The University of New Brunswick and St. Thomas University are continuing to meet for a solution to the recent changes in internet services at the Harriet Irving Library.
“We tried to work with UNB to find some solution and we are still going down that path,” said Jeffrey Carleton, director of communications for STU. “STU is involved, I.T. is involved and so are the librarians at the Harriet Irving Library. So, they’re now meeting to see what options they can look at- either short term options or a long term solution that can resolve this for our students.”
The recent changes, which took effect last week, no longer allows dual login for both UNB and STU students on approximately 40 computers in the library. However, STU students are able to access the wireless Internet on their laptops and personal devices.
“There are other computers at the library that are accessible, but these are the key computers in a very key location,” said Carleton. “They can access the other computers, they can print, they have wireless access, you can get access to all their resources on your laptop, smart phone or tablet. It’s just these particular computers aren’t accessible to St. Thomas students.”
Director of communications for UNB, Greg Carriere, says this issue is because of a change in software.
“UNB recently migrated its lab computers from Novell to Microsoft Active Directory. This change no longer allows us to use the same dual login method that was previously used,” said Carriere.
UNB’s decision to change its system was made to enhance user security and maintain budget costs.
“UNB chose to upgrade and modernize its internal network system to provide enhanced security, greater reliability and lower costs to maintain. This was part of UNB’s long-term strategic plan,” said Carriere.
Carleton understands the need for improved security but believes there is a place for STU within those modifications.
“UNB had some difficulties last year with their system security so they’ve upgraded their system, but security is a spectrum and if you want 100 per cent security on your system, don’t let anybody use it,” Carleton said. “But you can’t do that if you’re here to provide a service. On that spectrum we have to find a place for St. Thomas University.”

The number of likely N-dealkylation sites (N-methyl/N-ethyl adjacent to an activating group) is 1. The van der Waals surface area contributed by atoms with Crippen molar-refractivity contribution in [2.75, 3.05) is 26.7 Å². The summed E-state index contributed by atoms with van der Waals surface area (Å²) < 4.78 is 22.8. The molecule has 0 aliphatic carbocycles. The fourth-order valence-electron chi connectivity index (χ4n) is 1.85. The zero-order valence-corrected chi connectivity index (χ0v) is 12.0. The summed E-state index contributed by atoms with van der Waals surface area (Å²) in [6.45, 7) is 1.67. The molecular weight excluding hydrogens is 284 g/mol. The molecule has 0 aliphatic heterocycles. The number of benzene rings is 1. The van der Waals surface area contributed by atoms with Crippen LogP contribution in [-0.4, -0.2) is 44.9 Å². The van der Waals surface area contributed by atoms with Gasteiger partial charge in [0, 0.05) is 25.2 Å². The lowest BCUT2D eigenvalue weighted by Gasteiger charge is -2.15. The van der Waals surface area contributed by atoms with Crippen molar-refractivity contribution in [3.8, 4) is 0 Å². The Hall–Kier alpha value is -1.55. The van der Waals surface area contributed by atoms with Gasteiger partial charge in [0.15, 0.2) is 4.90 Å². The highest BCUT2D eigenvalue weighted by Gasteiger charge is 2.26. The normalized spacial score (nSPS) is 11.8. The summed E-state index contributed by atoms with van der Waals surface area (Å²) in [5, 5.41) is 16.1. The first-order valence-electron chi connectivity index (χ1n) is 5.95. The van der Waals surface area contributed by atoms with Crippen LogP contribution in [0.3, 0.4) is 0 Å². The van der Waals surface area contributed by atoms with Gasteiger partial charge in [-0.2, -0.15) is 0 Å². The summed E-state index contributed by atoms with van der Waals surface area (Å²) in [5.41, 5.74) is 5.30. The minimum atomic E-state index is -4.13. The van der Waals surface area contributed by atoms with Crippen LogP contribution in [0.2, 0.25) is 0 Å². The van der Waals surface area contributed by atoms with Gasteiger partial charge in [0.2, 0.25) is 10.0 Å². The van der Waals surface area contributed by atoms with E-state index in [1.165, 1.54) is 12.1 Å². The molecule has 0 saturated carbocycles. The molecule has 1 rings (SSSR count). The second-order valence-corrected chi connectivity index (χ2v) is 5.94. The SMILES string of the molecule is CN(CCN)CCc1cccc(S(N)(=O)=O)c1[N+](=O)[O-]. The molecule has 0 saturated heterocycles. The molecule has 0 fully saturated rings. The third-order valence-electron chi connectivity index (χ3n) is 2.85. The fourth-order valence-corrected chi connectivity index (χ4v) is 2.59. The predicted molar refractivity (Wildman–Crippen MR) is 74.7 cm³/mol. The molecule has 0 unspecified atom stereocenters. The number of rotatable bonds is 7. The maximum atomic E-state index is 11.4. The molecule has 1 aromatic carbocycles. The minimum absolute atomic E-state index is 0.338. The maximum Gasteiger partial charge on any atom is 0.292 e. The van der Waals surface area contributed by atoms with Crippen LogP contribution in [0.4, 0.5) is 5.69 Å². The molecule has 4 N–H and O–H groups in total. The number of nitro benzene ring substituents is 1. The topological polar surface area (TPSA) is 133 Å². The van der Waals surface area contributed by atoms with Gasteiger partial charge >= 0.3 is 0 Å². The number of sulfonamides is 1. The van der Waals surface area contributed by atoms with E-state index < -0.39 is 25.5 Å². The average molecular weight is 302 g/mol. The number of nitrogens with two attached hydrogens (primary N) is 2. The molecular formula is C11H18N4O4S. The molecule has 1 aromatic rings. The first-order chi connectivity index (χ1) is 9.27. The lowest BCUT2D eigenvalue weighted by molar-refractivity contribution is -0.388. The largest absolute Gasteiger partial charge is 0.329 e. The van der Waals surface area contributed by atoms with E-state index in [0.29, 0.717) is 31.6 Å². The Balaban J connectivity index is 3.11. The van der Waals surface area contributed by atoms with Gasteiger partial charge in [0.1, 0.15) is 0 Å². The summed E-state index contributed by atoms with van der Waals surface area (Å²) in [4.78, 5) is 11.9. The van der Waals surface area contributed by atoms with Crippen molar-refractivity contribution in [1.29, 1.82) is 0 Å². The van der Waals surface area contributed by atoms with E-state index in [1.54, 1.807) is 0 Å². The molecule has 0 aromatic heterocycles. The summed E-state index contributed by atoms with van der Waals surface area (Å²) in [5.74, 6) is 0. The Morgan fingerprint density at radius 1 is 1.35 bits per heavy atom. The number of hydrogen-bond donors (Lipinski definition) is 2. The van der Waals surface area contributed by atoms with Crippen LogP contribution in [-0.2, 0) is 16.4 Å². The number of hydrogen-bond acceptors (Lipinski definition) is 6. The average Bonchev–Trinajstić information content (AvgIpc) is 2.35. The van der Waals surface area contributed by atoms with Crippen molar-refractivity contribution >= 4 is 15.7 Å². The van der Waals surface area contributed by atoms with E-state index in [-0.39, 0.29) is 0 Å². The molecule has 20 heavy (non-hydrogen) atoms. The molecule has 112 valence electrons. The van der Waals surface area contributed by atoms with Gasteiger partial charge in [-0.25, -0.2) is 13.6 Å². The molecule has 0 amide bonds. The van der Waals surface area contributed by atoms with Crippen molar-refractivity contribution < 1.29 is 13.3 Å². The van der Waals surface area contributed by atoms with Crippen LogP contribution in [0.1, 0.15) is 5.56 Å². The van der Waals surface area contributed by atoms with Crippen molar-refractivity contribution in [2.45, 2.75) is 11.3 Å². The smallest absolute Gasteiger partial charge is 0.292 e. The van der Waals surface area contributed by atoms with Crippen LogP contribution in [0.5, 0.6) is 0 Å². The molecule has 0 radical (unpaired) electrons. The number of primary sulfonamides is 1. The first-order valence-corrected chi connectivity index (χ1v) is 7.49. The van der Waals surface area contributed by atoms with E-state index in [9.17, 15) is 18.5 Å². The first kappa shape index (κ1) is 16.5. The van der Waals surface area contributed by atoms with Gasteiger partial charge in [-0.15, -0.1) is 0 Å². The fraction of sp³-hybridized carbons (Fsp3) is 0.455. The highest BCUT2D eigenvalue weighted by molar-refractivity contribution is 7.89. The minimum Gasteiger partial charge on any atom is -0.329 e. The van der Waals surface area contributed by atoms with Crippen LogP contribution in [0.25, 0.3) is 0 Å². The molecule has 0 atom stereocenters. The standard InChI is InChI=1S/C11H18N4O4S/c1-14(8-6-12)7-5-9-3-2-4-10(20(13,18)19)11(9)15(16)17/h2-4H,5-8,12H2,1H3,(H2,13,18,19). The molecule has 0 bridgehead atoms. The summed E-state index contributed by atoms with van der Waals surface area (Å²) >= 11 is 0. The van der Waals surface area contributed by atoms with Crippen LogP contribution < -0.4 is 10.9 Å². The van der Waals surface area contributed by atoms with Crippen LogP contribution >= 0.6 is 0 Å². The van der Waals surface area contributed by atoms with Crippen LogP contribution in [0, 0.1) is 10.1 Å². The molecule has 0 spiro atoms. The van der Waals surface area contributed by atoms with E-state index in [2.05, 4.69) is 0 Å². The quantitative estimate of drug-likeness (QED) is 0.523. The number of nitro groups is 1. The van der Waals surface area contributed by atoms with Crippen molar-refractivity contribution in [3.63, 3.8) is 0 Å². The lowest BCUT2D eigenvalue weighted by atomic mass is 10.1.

STU has no personal library and pays for students to use the HIL. This makes the HIL a major resource for STU students.
“It’s a serious issue for us,” said Carleton. “St. Thomas transfers $1.9 million a year to UNB for shared services, and of that amount, $1.5 million is dedicated for the library. We also know that STU students are significant users of the library.”
Laura McNutt is a fourth year student at STU. She is unhappy with the changes made and hopes to see it settled.
“I wish they had taken our internet usage and login accounts into consideration while making this change. The library is ours, just as much as it is for UNB students so leaving us without internet was a really bad move. Hopefully it is fixed as soon as possible,” said McNutt.
Until a decision is reached between UNB and STU, students are able to access regular wireless internet on all other computers and devices.
“You can’t sugar coat this, it is not an ideal situation so we are going to do everything we can to try and resolve it,” said Carleton.
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